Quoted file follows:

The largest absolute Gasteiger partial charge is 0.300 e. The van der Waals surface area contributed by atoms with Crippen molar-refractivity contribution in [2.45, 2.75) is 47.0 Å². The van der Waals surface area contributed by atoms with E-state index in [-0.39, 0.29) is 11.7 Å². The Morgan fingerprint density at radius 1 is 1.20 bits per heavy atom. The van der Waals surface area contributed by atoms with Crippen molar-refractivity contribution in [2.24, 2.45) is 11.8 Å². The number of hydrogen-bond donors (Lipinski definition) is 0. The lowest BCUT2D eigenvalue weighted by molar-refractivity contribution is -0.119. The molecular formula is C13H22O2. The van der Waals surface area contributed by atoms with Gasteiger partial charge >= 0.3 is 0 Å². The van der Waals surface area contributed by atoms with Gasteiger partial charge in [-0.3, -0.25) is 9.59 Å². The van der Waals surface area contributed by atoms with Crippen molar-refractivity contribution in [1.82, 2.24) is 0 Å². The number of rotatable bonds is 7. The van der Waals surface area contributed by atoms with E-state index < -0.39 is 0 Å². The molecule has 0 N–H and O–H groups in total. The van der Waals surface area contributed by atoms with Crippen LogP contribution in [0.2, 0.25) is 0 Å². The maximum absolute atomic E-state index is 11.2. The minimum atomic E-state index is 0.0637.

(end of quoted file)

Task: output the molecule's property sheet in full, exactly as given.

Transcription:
The largest absolute Gasteiger partial charge is 0.300 e. The van der Waals surface area contributed by atoms with Crippen molar-refractivity contribution in [2.45, 2.75) is 47.0 Å². The van der Waals surface area contributed by atoms with E-state index in [-0.39, 0.29) is 11.7 Å². The Morgan fingerprint density at radius 1 is 1.20 bits per heavy atom. The van der Waals surface area contributed by atoms with Crippen molar-refractivity contribution in [2.24, 2.45) is 11.8 Å². The number of hydrogen-bond donors (Lipinski definition) is 0. The lowest BCUT2D eigenvalue weighted by molar-refractivity contribution is -0.119. The molecular formula is C13H22O2. The van der Waals surface area contributed by atoms with Gasteiger partial charge >= 0.3 is 0 Å². The van der Waals surface area contributed by atoms with Gasteiger partial charge in [-0.3, -0.25) is 9.59 Å². The van der Waals surface area contributed by atoms with Crippen molar-refractivity contribution in [1.82, 2.24) is 0 Å². The number of rotatable bonds is 7. The van der Waals surface area contributed by atoms with E-state index < -0.39 is 0 Å². The molecule has 0 N–H and O–H groups in total. The van der Waals surface area contributed by atoms with Crippen LogP contribution in [0.2, 0.25) is 0 Å². The maximum absolute atomic E-state index is 11.2. The minimum atomic E-state index is 0.0637.